|Origin Location||Western Tibet|
|Date Range||1300 - 1399|
|Material||Raised Gold on Cotton|
|Collection||Rubin Museum of Art|
|Catalogue #||acc.# F1998.3.6|
Summary: With the two hands in a teaching gesture.
Vairochana, Buddha (Tibetan: nang par nang dze): a principal buddha within Vajrayana Buddhism.
With one face and two hands, white in colour, he sits in the traditional posture. The hair is piled on the crown of the head forming a topknot (Sanskrit: ushnisha). A dot adorns the forehead (Skt.: urna) and gold flowers decorate the upper tips of the ears with long pierced earlobes below. Three classical beauty lines adorn the neck. The two hands are held to the heart performing the Dharma teaching mudra - loosely resembling an 8-spoked wheel. The left shoulder is covered with a red and gold trimmed robe. The right arm remains bare according to monastic custom. The two legs are folded together in vajra posture with the soles of the feet facing upward - right over left, atop a white snow lion supported throne and elaborate gold backrest. A dark blue nimbus and green areola surround the body and head within a larger circle of red swirling light.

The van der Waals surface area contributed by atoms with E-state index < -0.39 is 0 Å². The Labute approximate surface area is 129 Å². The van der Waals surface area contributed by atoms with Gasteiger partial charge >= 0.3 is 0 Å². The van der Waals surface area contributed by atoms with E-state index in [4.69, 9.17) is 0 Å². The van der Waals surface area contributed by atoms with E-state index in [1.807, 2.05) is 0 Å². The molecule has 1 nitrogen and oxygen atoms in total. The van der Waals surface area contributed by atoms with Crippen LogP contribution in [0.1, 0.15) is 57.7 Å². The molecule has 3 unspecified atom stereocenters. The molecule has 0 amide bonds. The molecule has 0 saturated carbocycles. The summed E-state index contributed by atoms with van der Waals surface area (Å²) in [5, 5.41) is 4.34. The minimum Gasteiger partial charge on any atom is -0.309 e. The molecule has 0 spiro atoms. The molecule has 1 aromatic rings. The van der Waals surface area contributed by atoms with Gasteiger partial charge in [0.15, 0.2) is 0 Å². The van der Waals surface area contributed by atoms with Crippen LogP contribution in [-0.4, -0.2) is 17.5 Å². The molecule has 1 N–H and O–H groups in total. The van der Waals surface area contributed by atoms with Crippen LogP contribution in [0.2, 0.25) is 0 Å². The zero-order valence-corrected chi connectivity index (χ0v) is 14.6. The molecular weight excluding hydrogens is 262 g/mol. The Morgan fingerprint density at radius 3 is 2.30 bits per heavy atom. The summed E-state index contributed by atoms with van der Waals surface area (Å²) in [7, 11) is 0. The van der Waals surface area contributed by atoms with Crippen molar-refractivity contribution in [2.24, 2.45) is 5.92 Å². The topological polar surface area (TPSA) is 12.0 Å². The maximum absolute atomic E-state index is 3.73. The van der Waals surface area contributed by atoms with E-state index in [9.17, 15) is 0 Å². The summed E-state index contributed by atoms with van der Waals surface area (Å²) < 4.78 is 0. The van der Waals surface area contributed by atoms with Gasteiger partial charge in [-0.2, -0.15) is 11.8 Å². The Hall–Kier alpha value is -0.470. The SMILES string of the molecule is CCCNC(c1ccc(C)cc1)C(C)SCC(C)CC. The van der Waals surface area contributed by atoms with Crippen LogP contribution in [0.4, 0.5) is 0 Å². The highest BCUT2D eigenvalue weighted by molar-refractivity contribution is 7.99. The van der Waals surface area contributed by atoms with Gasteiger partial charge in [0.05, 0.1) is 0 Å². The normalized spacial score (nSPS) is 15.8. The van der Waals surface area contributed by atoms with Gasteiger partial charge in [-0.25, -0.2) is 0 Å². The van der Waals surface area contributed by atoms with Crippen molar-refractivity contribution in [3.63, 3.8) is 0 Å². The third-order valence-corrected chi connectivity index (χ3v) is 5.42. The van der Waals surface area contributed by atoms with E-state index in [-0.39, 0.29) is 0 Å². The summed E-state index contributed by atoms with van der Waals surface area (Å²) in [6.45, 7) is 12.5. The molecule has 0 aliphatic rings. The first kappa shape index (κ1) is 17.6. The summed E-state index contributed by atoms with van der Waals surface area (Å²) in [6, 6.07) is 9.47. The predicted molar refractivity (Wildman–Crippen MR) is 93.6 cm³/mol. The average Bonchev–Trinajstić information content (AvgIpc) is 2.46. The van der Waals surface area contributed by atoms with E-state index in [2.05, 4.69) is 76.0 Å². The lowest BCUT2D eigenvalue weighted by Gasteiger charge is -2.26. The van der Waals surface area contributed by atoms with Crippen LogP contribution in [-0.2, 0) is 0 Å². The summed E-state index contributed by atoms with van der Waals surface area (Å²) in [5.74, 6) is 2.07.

At the left stands a bodhisattva, green in colour, with the right hand placed at the heart holding the stem of a flower blossom supporting an upright sword of wisdom. The left hand extended downward performs the mudra of generosity, wearing jewel ornaments and celestial garments. At the right side a similar bodhisattva, red in colour, performs the mudra of generosity with the right hand and holds the stem of a lotus blossom with the left. At the top corners, right and left, sit monastic figures performing the teaching mudra at the heart and holding the stem of a lotus flower blossoming over the shoulder. They both sit on pink lotus seats surrounded by light.
Vairochana plays a central role in Vajrayana Buddhism, represented in Carya classification by the important Vairochana Abhisambodhi Tantra in 26 chapters and in the Yoga classification by the Sarvadurgati Parishodhana Tantra. He is the Lord of the 1st of the Five Buddha Families of anuttarayoga and found throughout all the various tantras.
Jeff Watt 9-99